If we had the ability as a society to say, okay, school and church, one’s empty when the other’s full, let’s share a parking lot and use less land and have less parking lots, it would be more sustainable, more environmentally sustainable. And it would be better because you’d have more density which created more walking and less need for cars, et cetera.

The uses next to uses thing, I tend to want to think so much about shared parking, less parking, and using that to create more walkability. And that does require sometimes stacking uses or at least sharing parking and having things be tighter together. And I think that is more of our future than the things next to things. So, we have a little bit of a friendly disagreement there, although you’ll probably say no, I really agree with you, so we really don’t disagree.

Ablon: I generally agree with you. I had to push the conversation a little bit away to kind of get to the point. But yes, you’re talking about vibrance here. Are you familiar with a gentleman named Jeff Speck? He wrote a book called Walkable City.

Montesi: I don’t know him, but yes.

Ablon: Yeah, he was a colleague of mine in school. And he wrote another one called Walkable City Rules. His name is Jeff Speck. So, for people listening, he’s got a couple good books out there that actually not only talk about it, but he diagrammatically kind of codified it. And again, that’s not saying do it like this, but it kind of gives a feel for what we’re really talking about. And I do respect your perspective on that very much.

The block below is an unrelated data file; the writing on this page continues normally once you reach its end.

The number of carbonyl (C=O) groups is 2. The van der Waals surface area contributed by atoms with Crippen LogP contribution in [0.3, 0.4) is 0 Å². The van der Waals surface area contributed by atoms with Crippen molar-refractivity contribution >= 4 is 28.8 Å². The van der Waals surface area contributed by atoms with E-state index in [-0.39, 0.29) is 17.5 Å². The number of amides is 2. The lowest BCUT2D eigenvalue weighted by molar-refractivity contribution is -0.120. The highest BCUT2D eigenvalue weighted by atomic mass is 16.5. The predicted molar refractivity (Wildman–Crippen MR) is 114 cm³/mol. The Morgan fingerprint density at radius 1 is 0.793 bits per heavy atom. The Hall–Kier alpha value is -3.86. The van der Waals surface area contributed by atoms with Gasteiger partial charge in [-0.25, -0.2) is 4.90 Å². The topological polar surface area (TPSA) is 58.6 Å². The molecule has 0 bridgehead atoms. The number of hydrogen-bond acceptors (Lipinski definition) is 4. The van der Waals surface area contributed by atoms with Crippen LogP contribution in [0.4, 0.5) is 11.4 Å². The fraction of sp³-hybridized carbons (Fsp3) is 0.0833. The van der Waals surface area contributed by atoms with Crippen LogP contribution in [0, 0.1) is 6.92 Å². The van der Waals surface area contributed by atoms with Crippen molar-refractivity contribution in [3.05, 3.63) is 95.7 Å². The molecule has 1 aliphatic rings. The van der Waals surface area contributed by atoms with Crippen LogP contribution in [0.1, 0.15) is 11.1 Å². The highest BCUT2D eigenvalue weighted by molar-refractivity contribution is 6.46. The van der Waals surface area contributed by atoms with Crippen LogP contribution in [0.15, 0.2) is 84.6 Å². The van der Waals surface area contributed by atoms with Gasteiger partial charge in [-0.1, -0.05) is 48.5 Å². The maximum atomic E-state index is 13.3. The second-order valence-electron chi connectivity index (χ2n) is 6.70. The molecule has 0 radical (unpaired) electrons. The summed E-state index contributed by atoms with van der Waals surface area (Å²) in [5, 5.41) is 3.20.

I’ve watched people in Dallas build retail on the first floor and then office on floors six through twelve, and then put a hotel on top of that, and then put condos on top of that. And almost across the board, I’ve seen them struggle for trying to do too much. But yes, I applaud it. And the one thing we haven’t talked about that’s important to me right now, the single largest policy move that a city can make right now in terms of how it affects the built environment would be to completely remove-

Montesi: Parking requirements.

Ablon: Completely. And go to a parking by demand instead of parking by code. And I think it’s time proven, and here’s the proof: Montesi isn’t going to go build an office building without a parking lot because he can’t lease it. He wouldn’t even get that far because he can’t finance it. The market will self-govern, and it will reduce it to the right number.

And the only pushback you ever get is what about neighborhoods? And you can address commercial next to neighborhoods in a way that you don’t blow up the streets and street parking on those neighborhoods. And that will affect urban form more than any other policy change in the most productive, whether you talk about economics, ecological, the joy of life, the interest of cities, that is the big move right now in my mind that we’re not taking.

Montesi: I agree. Well, Mike, I appreciate your time greatly. That was a fun conversation. It’s always fun to talk to friends. Mike is actually on our advisory board, and I’m proud to be his friend and proud to have him give his observations relative to Trademark and how we can make sure we sustain our business. And he is certainly a challenger and agitator, and I love that about him and that makes him a great advisory board member as well. So, Mike have a great day. I’m very grateful to you for your time.

Ablon: Thanks for having me. Thanks for letting me be part of Trademark. Thanks for letting me not answer your questions. It’s always fun to be with you and not talk to you. And I look forward to doing or not doing this again in the future. This is fantastic.

Montesi: You got it. Thank you very much for your time. Have a great day and a great summer, Mike. I’ll see you soon. Cheers.